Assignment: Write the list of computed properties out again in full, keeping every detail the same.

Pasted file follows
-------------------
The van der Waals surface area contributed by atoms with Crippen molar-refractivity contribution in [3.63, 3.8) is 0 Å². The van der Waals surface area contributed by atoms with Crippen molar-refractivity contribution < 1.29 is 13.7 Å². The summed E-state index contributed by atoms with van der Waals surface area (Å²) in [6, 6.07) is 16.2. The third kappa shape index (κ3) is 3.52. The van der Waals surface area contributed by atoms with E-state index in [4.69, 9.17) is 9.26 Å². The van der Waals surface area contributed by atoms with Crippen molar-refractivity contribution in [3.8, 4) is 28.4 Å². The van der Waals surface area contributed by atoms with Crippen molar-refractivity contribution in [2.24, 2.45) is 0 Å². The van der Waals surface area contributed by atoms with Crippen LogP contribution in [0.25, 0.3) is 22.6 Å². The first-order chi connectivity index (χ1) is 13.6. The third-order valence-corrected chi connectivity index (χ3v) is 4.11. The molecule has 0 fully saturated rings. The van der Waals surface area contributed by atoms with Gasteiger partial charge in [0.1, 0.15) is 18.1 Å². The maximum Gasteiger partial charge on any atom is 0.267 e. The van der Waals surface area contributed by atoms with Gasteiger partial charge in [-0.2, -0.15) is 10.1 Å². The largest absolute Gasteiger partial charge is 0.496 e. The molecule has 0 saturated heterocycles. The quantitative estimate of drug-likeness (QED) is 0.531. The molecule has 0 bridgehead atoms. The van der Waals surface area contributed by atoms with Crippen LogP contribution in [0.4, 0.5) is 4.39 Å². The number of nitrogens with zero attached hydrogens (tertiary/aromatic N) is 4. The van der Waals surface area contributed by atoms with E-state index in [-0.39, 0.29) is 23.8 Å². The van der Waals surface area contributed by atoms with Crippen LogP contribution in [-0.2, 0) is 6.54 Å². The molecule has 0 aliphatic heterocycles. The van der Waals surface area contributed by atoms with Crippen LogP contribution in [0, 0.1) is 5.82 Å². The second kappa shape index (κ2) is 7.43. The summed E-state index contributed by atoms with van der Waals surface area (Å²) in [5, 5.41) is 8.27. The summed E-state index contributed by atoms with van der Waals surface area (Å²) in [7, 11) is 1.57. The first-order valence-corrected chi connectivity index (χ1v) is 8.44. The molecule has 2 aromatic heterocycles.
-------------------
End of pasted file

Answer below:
The van der Waals surface area contributed by atoms with Crippen molar-refractivity contribution in [3.63, 3.8) is 0 Å². The van der Waals surface area contributed by atoms with Crippen molar-refractivity contribution < 1.29 is 13.7 Å². The summed E-state index contributed by atoms with van der Waals surface area (Å²) in [6, 6.07) is 16.2. The third kappa shape index (κ3) is 3.52. The van der Waals surface area contributed by atoms with E-state index in [4.69, 9.17) is 9.26 Å². The van der Waals surface area contributed by atoms with Crippen molar-refractivity contribution in [3.8, 4) is 28.4 Å². The van der Waals surface area contributed by atoms with Crippen molar-refractivity contribution in [2.24, 2.45) is 0 Å². The van der Waals surface area contributed by atoms with Crippen LogP contribution in [0.25, 0.3) is 22.6 Å². The first-order chi connectivity index (χ1) is 13.6. The third-order valence-corrected chi connectivity index (χ3v) is 4.11. The molecule has 0 fully saturated rings. The van der Waals surface area contributed by atoms with Gasteiger partial charge in [0.1, 0.15) is 18.1 Å². The maximum Gasteiger partial charge on any atom is 0.267 e. The van der Waals surface area contributed by atoms with Gasteiger partial charge in [-0.2, -0.15) is 10.1 Å². The largest absolute Gasteiger partial charge is 0.496 e. The molecule has 0 saturated heterocycles. The quantitative estimate of drug-likeness (QED) is 0.531. The molecule has 0 bridgehead atoms. The van der Waals surface area contributed by atoms with Crippen LogP contribution in [0.4, 0.5) is 4.39 Å². The number of nitrogens with zero attached hydrogens (tertiary/aromatic N) is 4. The van der Waals surface area contributed by atoms with E-state index in [-0.39, 0.29) is 23.8 Å². The van der Waals surface area contributed by atoms with Crippen LogP contribution in [-0.2, 0) is 6.54 Å². The molecule has 0 aliphatic heterocycles. The van der Waals surface area contributed by atoms with Crippen LogP contribution in [0, 0.1) is 5.82 Å². The second kappa shape index (κ2) is 7.43. The summed E-state index contributed by atoms with van der Waals surface area (Å²) in [5, 5.41) is 8.27. The summed E-state index contributed by atoms with van der Waals surface area (Å²) in [7, 11) is 1.57. The first-order valence-corrected chi connectivity index (χ1v) is 8.44. The molecule has 2 aromatic heterocycles.